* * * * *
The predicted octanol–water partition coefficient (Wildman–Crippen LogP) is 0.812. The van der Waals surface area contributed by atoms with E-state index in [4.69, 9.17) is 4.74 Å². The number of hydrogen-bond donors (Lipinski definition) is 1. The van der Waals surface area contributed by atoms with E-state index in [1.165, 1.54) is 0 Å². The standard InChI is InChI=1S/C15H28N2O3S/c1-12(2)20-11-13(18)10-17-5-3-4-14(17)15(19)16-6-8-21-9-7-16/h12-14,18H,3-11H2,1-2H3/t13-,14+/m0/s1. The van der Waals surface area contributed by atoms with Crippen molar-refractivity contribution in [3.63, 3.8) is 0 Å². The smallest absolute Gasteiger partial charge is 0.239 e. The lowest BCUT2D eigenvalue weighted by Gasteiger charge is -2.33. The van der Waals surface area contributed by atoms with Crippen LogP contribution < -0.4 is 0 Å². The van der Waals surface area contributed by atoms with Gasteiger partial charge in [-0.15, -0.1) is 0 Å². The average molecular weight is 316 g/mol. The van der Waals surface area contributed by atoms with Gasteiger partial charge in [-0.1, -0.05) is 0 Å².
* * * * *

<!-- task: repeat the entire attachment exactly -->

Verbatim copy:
The predicted octanol–water partition coefficient (Wildman–Crippen LogP) is 0.812. The van der Waals surface area contributed by atoms with E-state index in [4.69, 9.17) is 4.74 Å². The number of hydrogen-bond donors (Lipinski definition) is 1. The van der Waals surface area contributed by atoms with E-state index in [1.165, 1.54) is 0 Å². The standard InChI is InChI=1S/C15H28N2O3S/c1-12(2)20-11-13(18)10-17-5-3-4-14(17)15(19)16-6-8-21-9-7-16/h12-14,18H,3-11H2,1-2H3/t13-,14+/m0/s1. The van der Waals surface area contributed by atoms with Crippen molar-refractivity contribution in [3.63, 3.8) is 0 Å². The smallest absolute Gasteiger partial charge is 0.239 e. The lowest BCUT2D eigenvalue weighted by Gasteiger charge is -2.33. The van der Waals surface area contributed by atoms with Crippen LogP contribution < -0.4 is 0 Å². The van der Waals surface area contributed by atoms with Gasteiger partial charge in [-0.15, -0.1) is 0 Å². The average molecular weight is 316 g/mol. The van der Waals surface area contributed by atoms with Gasteiger partial charge in [-0.1, -0.05) is 0 Å².